What is the typical business model for a MHP?

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I'm looking into an MHP park that has a lot of potential but has been left to rot for some time now.

I'm a newbie to MHPs and wanted to see if someone could help me understand the most common business model?

Does the owner of the park own most of the mobile home or do the tenants? Also, if it's the latter what is the average cost per month to charge for the lot itself? 

Just trying to get to where I can run some numbers. 


Any more help someone could give would much very appreciated?


Thanks in advance!


Such as:

MHP Owner rents lots for say $200  - and - tenant owns their trailer and has to also pay find

@Robert Armstrong although there are variations to the following strategies, there are two main strategies that park owners pursue. 

The first is one where all the homes are owned by the residents, and the park owner simply owns the land, the roads, the common amenities (like a clubhouse, laundry, pool, etc.) and the lot improvements. The residents are responsible for the maintenance of their home and the upkeep of the lot where their home sits. They pay only lot rent and utilities. 

The second one is where the homes are also owned by the park owner (these are called "park owned homes" or "POH"s) and the tenant pays rent for the home. POH rental amounts are greater than lot rent, but now the responsibility for maintenance falls on the park owner, so the expenses go up as well. So does your tenant turnover, since POH tenants do not have any vested interest in staying. 

What makes mobile home parks such a great investment is the low turnover and stable cash flow that is created by having residents own their own homes as mentioned in the first model.  For this reason, you will find almost all professional park owners focusing on the first model. As soon as you shift to the second model, you lose that key strength and essentially now you have created an apartment style investment, but with mobile homes.  

As it relates to average cost for lot rent, that depends on a lot of factors, starting with the location of the park. For example, a park on the water in Florida might have lot rent of $1500 a month, while a park out in the country in the midwest might have lot rent of $250. Even within the same city, lot rent will vary from park to park, depending on the location within the city.  

Also, the nicer the park is, the higher the lot rent potential will be. The more amenities a park has, the more favorable landscaping (think shade in the summer), the size of the spaces, etc all will have an impact on lot rent potential.  

And of course, along with higher rent will come higher park value.  Assuming parks are generally the same, the park in Florida on the water will cost a lot more than the park in the midwest.

The best thing for you to do while you are performing due diligence on the park in question is to do a detailed market rent and demand survey. Here are some simple steps to complete that:

Start with the apartments in the area. Call them and ask how much a 2 bedroom apartment is. It should be at least double the lot rent at a mobile home park in the same neighborhood. Then ask how many vacant units there are to choose from. If you find that the apartments have a low vacancy, that is a good sign. If you find high vacancy, that is a red flag for the market and you should be cautious. You should always consider apartments as an option for your prospective tenant, because if it costs them more to make payments on the mobile home plus pay the lot rent, they might just rent an apartment instead. Most people might miss this little nugget, but it is a quick way to determine the lack of demand and where lot rent should be in the market.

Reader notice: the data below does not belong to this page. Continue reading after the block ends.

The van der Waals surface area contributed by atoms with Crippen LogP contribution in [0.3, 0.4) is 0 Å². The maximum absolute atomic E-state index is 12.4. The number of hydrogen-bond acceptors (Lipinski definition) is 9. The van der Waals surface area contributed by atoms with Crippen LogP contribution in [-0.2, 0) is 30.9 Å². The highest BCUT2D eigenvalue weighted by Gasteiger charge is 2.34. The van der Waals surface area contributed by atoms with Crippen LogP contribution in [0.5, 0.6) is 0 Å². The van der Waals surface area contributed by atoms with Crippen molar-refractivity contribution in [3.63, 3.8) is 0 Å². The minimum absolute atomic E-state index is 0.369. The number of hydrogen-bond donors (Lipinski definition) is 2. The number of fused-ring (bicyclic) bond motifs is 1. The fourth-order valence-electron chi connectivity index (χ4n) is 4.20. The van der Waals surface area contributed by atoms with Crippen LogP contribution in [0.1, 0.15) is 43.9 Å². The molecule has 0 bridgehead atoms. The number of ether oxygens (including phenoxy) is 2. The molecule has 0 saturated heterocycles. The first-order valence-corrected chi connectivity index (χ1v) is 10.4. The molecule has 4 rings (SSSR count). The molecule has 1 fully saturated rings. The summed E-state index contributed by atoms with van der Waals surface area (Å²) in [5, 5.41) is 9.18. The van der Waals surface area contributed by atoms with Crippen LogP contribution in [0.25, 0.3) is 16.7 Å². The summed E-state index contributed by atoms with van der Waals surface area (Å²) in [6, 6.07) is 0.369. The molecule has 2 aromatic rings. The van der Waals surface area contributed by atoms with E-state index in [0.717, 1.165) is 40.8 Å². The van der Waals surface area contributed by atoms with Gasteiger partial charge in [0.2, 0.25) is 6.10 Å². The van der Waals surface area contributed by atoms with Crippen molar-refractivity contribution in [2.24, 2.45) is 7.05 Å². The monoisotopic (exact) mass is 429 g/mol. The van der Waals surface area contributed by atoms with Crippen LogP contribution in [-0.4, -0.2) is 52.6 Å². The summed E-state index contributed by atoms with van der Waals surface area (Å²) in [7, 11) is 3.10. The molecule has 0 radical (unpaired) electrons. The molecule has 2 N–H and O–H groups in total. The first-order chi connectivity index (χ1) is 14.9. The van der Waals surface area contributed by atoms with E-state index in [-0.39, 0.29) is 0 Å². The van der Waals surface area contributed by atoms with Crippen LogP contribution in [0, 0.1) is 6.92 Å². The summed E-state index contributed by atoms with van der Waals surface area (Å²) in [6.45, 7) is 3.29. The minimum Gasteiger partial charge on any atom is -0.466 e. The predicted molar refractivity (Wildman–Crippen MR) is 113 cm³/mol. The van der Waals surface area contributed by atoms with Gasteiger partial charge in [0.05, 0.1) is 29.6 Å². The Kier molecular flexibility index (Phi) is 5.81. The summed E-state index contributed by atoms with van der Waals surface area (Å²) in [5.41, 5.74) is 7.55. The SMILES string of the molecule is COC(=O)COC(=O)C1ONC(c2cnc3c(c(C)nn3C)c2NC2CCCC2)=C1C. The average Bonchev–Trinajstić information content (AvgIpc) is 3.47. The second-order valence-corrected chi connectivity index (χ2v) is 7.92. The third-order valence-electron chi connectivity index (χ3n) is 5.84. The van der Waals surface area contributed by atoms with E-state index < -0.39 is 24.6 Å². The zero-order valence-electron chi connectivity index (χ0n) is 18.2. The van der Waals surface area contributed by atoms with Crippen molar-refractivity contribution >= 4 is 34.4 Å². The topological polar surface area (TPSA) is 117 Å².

Next, call the parks within 5-10 miles that are similar parks. Ask them what their current lot rent is and what else is included/excluded? Ask if they have any rentals in the park and how much those rent for. Ask them if they have any homes for sale in the park and what the details are, and how many homes have sold recently. Do they finance? How much do they require down? What kind of credit do they require? Ask them if there are any vacant spaces in the park and what incentives would they offer if you brought your own home into the park. From those calls, you will have learned what your competition is related to lot rent, the sale of homes, how many POH they have, and what incentives you may have to offer as you sell homes.

Next, you can advertise a home for sale yourself as a "test ad". Place ads on every platform you can where home buyers could be looking for an inexpensive home. The goal of these test ads are simply to find out how much interest there is in the market for the homes you will be selling once you purchase the park. Make sure to advertise in all the available channels you can find so you can perform a true test. (craigslist, FSBO, zillow, etc. as well as placing signs on the street corners in the area) You should be receiving a high volume of calls (I like to see 20 calls a week) if you expect to fill a high amount of vacancy at a park. Any less than that could be another red flag.

    Take the time to do this right and you will be glad you did. If you get positive signs from all those efforts, then it's possible the previous owner was simply neglecting the park and you could have a good opportunity on your hands. Remember, raising rent, filling vacant spaces and selling POHs is all about market demand. Make sure it is there or you won't be able to execute your strategy to meet your pro forma and you'll end up wishing you had never bought the park.

    All the best,

    Jack